Whatever else he may be, he gets this sort of thing mostly right:
At present, contemporary novelists are increasingly eager to "tell us about the culture," to fill their books with the latest report on "how we live now." Information is the new character; we are constantly being told that we should be impressed by how much writers know. What they should know, and how they came to know it, seems less important, alas, than that they simply know it. The idea that what one knows might – to use Nietzsche's phrase – "come out of one's own burning" rather than free and flameless from Google, seems at present alien. The danger is that the American fondness for realism combines with this will-to-information to produce a hyperliteralism of the novel: you can see this in Tom Wolfe....
By "hysterical realism" I have meant a zany overexcitement, a fear of silence and stillness, a tendency toward self-conscious riffs, easy ironies, puerility, and above all the exaggeration of the vitality of fictional characters into cartoonishness. The dilemma could be put dialectically: the writer, fearful that her characters are not "alive" enough, overdoes the liveliness and goes on a vitality spress; suddenly aware that she has overdone it, she tries to solve the problem by drawing self-conscious attention to the exaggeration...But the self-consciousness, far from healing the wound, merely makes it bloodier.
My second critical preoccupation flows from the first: there is a generalized overemphasis on a certain kind of intelligence in fiction – now habitually and tellingly renamed "smartness." We are now so convinced of the terrifying complexity of our culture that we tend to flatter those writers who grapple with it at all, certain that they must be very brilliant just to be attempting it. But Proust rightly said in Contre Sainte-Beuve that to say of a novelist "he is very intelligent" is no different from saying "he loved his mother very much." ("Reply to the Editors," n+1 number three)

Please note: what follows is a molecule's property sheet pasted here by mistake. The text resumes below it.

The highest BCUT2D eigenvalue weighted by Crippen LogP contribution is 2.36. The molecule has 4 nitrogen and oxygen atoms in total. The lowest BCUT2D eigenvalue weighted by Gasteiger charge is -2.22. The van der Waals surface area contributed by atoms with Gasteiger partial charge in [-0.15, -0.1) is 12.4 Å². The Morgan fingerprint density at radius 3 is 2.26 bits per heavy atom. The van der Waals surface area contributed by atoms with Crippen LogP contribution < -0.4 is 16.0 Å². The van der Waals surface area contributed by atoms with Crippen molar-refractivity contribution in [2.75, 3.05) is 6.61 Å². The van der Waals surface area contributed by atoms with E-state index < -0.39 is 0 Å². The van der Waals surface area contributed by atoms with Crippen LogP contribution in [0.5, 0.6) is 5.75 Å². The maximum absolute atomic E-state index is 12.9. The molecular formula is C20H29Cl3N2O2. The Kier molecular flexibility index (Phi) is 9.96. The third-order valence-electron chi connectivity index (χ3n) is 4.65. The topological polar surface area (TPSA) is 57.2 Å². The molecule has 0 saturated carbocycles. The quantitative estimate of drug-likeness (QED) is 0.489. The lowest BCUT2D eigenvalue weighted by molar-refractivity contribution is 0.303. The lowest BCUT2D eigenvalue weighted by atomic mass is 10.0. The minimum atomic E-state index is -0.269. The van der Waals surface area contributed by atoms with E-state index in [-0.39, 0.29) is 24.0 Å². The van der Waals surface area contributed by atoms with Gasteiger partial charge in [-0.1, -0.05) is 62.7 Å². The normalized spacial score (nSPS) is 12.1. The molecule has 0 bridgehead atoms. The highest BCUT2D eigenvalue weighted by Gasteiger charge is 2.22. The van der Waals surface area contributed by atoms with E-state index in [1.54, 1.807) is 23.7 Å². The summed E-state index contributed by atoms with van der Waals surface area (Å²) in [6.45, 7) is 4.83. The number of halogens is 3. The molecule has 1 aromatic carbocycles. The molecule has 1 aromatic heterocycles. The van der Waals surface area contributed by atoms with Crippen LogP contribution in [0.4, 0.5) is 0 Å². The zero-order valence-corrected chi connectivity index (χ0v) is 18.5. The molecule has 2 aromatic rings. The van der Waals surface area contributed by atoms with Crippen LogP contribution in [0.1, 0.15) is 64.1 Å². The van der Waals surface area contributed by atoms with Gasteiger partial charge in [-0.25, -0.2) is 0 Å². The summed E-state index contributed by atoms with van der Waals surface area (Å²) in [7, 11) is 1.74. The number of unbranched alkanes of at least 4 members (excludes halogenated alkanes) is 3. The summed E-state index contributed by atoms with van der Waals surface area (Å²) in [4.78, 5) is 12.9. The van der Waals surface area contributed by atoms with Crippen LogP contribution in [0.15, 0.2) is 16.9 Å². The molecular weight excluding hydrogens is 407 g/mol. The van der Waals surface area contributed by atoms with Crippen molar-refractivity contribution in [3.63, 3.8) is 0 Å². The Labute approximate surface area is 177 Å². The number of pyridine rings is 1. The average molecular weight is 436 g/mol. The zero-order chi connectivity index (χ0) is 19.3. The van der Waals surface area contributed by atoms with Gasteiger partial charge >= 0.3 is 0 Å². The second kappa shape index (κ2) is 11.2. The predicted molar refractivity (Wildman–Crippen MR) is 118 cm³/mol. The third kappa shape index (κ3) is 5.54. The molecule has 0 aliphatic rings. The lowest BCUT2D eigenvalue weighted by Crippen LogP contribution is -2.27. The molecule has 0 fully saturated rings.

All well and good, perhaps, but the broad strokes run aground in numerous fashions. Can you spot them all? For one thing, David Foster Wallace pulls it off, all this badness, and makes it rather good (not everyone is DFW, and quite a few people should stop trying to be, but nonetheless, he does it). For another, Wood maybe risks endorsing a somewhat balding nostalgia merely, unless he has come to grips elsewhere (I've no idea) with the implications for both the literary 'subject' and the 'author' over the course of the last thirty years of literary theory. There have been some profound developments, after all, and there are some good reasons, I think, why people don't write just like Dickens anymore.